On June 24, 2019, the bar association council amended its rules of procedure by adding to the title devoted to ” relations with institutions the following paragraph:
” The lawyer may not wear with the robe any decoration or sign ostensibly manifesting a religious, philosophical, community or political affiliation or opinion. “.
A student lawyer and her internship supervisor, a lawyer, each lodged an appeal against this deliberation of the bar association council.
On July 9, 2020, the Court of Appeal said:
- declared the recourse of the pupil-lawyer inadmissible, the latter not being yet a lawyer and therefore not having standing to act;
- rejected the request of his tutor to have this deliberation of the Bar Council annulled.
The main questions submitted to the Court of Cassation
- Is the council of a bar association competent to prohibit, in its rules of procedure, the wearing of any sign manifesting a religious, philosophical, community or political affiliation or opinion, with a lawyer’s robe?
- Does this deliberation of the bar association constitute an attack on freedom of religion and freedom of expression?
The answers of the Court of Cassation
The Bar Council is competent
In the absence of a specific legislative provision and in the absence of a regulatory provision enacted by the National Bar Council, it falls within the remit of a bar association council to regulate the wearing and use of the costume of its profession.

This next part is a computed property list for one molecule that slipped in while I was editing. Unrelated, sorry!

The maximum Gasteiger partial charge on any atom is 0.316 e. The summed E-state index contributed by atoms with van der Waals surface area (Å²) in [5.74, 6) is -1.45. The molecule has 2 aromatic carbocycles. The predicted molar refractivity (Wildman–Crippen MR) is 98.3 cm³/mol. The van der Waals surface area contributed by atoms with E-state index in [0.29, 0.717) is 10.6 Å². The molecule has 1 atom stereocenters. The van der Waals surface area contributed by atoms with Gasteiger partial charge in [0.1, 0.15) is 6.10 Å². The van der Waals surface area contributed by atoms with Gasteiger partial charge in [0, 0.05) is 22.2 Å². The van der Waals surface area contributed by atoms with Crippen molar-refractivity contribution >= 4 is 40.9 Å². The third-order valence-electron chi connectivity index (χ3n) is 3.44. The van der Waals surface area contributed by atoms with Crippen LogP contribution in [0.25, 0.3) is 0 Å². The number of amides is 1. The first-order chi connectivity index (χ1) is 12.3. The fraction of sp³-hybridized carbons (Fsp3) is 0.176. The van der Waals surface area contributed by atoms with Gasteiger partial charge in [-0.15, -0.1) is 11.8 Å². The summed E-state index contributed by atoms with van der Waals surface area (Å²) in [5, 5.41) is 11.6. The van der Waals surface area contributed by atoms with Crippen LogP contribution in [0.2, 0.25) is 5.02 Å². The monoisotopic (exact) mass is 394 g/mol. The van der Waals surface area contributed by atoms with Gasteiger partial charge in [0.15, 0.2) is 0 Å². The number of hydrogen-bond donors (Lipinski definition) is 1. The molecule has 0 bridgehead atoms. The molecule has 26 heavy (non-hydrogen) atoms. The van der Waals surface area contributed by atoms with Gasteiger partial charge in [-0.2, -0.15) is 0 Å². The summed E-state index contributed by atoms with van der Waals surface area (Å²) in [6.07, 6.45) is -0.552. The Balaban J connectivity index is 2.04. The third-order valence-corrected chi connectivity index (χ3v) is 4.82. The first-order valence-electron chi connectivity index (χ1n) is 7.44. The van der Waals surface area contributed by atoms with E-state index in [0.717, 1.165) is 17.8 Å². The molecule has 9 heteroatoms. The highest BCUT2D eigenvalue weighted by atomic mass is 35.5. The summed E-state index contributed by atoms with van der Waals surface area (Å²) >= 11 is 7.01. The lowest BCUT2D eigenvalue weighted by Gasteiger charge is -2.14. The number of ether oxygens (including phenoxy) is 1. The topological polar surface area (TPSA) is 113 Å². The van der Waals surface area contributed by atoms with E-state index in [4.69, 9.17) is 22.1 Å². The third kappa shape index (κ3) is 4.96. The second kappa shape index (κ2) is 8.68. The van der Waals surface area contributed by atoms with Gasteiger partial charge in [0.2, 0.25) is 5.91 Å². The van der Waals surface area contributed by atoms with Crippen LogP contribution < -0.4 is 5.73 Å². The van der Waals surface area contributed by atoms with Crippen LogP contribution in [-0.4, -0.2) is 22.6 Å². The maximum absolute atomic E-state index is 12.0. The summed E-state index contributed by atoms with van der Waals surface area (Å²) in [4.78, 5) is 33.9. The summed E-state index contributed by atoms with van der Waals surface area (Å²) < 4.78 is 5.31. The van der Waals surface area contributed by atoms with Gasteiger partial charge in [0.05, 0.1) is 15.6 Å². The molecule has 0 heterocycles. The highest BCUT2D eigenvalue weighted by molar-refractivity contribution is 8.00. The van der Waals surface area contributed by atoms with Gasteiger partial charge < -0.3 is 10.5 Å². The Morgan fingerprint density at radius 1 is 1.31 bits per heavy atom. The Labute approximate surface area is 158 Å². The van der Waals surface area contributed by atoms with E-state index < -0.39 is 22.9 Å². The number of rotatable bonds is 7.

The bar association council therefore had the power to modify its rules of procedure in order to prohibit the wearing of any distinctive sign with a lawyer’s robe.
This restriction of freedom of religion and expression is proportionate
By imposing on its members to wear the court dress without any distinctive sign, the bar association council contributes to ensuring equality between lawyers and, through this, equality between litigants. This principle of equality is one of the constituent elements of the right to a fair trial.
Prohibiting the wearing of a sign manifesting a religious, philosophical, community or political affiliation or opinion is thus necessary and adequate, on the one hand, to preserve the independence of the lawyer, on the other hand, to guarantee the right to a fair trial.
This prohibition does not constitute discrimination.